Nine Lives Parent Review
Even though the plot is predictable, the underlying message of keeping priorities straight will likely play purr-fectly to family audience.
Career obsessed CEO Tom Brand (Kevin Spacey) is proving himself to be an absent father and husband. All of his available time and energy is focused on building FireBrand Tower, the tallest building in North America. When the distracted bread-winner finally makes an appearance, his wife Lara (Jennifer Garner) reminds him that their daughter Rebecca (Malina Weissman) is turning eleven the next day. She makes it clear that he needs to show up at the party with a suitable gift.
Young Rebecca, who adores her father, has been asking for a cat as a birthday present for years. Tom hates cats. However, pressed for time and out of options, the desperate dad makes the decision to grant his child’s wish. So Tom steps in to Purrkins, a store on a deserted street (resembling Diagon Alley) with kitties crawling everywhere. Inside, the odd shopkeeper Felix Perkins (Christopher Walkin) assists the surly customer in picking out a suitable pet - Mr. Fuzzypants. Enroute home, after a series of strange events, Tom finds himself trapped inside the body of the meowing fur-ball without really knowing how or why.
Obviously Mr. Fuzzypants (a.k.a Tom) has had a stressful day, so what better way to sooth his nerves than with a bowl full of Scotch? Hard liquor proves to be impactful and, in his drunken state, he relieves himself on the carpet. (He never liked that rug anyway.) Dinner doesn’t go much better, even though he is presented with a dish of high-end cat food. Too picky to even consider consuming it, he instead opts to develop his jumping skills and finds a box of cold cereal. (Much mess ensues.) That helps to quash the immediate needs, but still hungry, frustrated and somewhat hungover, the man-stuck-within-the-mammal can see no easy way out of his hairy predicament.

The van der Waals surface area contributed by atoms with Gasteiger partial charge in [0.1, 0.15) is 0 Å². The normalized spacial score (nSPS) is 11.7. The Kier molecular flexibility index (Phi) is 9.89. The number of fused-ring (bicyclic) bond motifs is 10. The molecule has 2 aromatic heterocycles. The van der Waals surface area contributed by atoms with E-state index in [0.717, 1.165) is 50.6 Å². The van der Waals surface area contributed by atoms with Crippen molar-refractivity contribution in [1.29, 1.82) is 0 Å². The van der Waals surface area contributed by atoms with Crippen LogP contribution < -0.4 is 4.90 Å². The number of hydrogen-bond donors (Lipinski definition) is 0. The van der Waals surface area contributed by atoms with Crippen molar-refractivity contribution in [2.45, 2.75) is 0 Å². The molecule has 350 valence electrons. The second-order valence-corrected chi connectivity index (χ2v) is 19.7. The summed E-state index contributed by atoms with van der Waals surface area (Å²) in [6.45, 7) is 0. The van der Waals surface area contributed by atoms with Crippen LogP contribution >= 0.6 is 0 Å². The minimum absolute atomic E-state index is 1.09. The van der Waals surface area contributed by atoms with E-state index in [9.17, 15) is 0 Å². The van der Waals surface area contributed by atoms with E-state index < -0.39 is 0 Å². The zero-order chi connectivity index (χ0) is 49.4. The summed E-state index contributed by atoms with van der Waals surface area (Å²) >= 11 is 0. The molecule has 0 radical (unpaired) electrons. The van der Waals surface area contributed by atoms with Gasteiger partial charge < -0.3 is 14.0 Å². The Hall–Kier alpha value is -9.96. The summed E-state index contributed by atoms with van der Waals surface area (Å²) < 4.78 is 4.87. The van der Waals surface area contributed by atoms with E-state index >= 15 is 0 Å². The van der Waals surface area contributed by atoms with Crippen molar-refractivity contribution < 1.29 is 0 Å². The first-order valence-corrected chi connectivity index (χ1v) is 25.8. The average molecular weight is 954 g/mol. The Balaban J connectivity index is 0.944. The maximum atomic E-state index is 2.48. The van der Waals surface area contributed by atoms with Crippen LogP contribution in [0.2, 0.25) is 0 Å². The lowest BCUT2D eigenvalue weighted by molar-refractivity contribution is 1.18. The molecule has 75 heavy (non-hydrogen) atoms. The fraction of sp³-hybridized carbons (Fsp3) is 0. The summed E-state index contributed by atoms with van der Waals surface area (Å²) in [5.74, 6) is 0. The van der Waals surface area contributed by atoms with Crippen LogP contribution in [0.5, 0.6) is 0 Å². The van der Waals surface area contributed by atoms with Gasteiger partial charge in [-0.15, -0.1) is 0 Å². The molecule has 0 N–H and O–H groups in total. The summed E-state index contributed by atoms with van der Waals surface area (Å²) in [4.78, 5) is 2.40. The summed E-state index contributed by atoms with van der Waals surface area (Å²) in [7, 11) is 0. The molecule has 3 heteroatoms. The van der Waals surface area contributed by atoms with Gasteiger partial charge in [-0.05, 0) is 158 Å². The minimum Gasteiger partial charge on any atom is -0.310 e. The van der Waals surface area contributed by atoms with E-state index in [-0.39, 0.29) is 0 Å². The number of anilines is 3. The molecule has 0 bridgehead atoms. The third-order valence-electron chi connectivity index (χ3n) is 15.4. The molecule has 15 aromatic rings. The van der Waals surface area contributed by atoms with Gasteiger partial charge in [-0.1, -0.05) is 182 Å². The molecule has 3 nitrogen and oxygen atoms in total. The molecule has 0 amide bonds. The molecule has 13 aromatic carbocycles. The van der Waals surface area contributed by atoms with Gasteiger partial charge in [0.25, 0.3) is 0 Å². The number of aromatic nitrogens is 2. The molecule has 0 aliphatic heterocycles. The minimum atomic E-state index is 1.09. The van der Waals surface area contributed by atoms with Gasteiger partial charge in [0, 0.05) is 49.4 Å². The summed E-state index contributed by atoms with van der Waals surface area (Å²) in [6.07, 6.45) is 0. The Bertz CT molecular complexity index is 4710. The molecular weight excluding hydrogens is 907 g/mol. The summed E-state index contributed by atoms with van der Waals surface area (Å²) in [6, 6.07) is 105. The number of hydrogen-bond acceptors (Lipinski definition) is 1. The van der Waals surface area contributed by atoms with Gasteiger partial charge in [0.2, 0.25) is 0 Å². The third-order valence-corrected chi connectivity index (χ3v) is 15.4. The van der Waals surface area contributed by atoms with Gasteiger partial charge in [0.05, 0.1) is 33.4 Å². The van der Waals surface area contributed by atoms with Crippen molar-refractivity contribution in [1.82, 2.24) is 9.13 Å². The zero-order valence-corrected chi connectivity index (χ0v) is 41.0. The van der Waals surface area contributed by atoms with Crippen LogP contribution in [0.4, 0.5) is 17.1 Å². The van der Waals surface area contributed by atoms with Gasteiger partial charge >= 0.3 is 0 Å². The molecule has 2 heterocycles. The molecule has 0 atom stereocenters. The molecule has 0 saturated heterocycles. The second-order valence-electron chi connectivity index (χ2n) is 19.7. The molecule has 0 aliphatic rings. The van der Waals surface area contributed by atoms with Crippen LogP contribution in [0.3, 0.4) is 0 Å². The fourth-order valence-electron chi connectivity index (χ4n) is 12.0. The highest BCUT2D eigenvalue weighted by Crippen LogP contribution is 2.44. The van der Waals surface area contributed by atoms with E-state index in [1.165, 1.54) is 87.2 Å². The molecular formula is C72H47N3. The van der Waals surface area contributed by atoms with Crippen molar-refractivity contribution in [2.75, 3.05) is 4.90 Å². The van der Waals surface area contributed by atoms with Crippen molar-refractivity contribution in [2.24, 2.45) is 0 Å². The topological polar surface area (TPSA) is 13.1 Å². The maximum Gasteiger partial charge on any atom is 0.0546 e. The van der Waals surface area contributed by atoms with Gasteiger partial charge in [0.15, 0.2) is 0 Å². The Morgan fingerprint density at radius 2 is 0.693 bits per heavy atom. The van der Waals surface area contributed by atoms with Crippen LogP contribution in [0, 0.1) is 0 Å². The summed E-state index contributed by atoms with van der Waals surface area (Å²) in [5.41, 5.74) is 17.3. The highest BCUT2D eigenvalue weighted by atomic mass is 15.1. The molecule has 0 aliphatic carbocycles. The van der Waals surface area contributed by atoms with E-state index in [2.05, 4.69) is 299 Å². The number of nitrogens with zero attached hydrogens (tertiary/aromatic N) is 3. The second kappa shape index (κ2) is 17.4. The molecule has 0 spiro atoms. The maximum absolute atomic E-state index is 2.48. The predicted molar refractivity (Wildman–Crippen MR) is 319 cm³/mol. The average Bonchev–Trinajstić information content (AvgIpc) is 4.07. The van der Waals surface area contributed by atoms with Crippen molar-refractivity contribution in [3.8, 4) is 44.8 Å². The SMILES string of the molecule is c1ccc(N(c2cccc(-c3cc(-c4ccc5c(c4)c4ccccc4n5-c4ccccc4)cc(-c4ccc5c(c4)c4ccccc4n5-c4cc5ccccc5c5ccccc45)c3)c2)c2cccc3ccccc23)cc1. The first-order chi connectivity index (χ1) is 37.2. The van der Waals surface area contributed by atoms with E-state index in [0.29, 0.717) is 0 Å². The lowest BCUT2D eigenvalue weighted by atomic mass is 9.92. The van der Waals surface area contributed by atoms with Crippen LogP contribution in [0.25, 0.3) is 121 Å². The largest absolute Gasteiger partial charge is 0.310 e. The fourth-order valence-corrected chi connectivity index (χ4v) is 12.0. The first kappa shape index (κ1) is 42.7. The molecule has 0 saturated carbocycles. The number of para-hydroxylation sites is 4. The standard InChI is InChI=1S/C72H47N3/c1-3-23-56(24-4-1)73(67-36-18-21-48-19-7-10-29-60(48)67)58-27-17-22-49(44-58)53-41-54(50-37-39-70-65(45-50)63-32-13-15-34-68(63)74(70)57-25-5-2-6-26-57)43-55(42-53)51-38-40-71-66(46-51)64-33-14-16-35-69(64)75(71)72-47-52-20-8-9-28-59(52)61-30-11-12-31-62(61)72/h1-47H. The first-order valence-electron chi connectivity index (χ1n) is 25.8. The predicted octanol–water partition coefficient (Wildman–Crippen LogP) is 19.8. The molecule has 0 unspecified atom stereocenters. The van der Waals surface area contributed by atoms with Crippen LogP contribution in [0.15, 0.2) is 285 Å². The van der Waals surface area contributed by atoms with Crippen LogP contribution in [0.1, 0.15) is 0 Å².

Meanwhile back at FireBrand, Tom’s oldest son, David (Robbie Amell) is left holding the bag while the cat is out. Although he originally only took a job at the family business to be near the father, he now finds himself privy to a private plot devised by employee Ian Cox (Marc Consuelos) to sell the company in the absence of its leader. Already feeling like a disappointment to the proud patriarch, David is determined to do anything to protect his Dad’s interests… even if he needs to jump off a building to do it. (Not to worry parents, it is quickly evident taking his own life isn’t the plan.)
Nine Lives harkens back to the 1960s Disney era when movies such as That Darn Cat! and The Shaggy Dog flooded screens. Like those films, this one avoids heading down storylines that might include sexual or vulgar content. It also presents some pleasant surprises. For example, Tom’s ex-wife, Madison (Cheryl Hines) is portrayed as being friends with the current Mrs. Brand, which is a nice and unexpected twist. She still harbors some hard feelings toward her former husband yet she reminds the children that their father loves them. Also refreshing is the calm pace in which the scenes are filmed and edited. And a unique musical score adds to the whimsical plot.
While living his new life, this Tom cat is forced to recognize how his behavior is impacting his family members and, of course, eventually sees what he needs to do to change. Even though the plot is predictable, the underlying message of keeping our priorities straight and paying attention to that which matters most comes through loud and clear. It’s also a good reminder that it’s never too late to teach an old cat some new tricks.Directed by Barry Sonnenfeld. Starring Robbie Amell, Kevin Spacey, Teddy Sears, Jennifer Garner. Running time: 87 minutes. Theatrical release August 5, 2016. Updated November 2, 2016
Get details on profanity, sex and violence in Nine Lives here.
Nine Lives Parents Guide
How might portrayals of wealthy families affect young viewers, especially those who come from different social circumstances than the one depicted? What questions might they raise about lifestyles, material possessions and expectations about what parents should provide?
Why do you think the screenwriter of this story choose a wealthy father to depict a parent who neglects his children? Is this a stereotype? How might audiences react if the movie portrayed the mother as the absent and neglectful parent instead?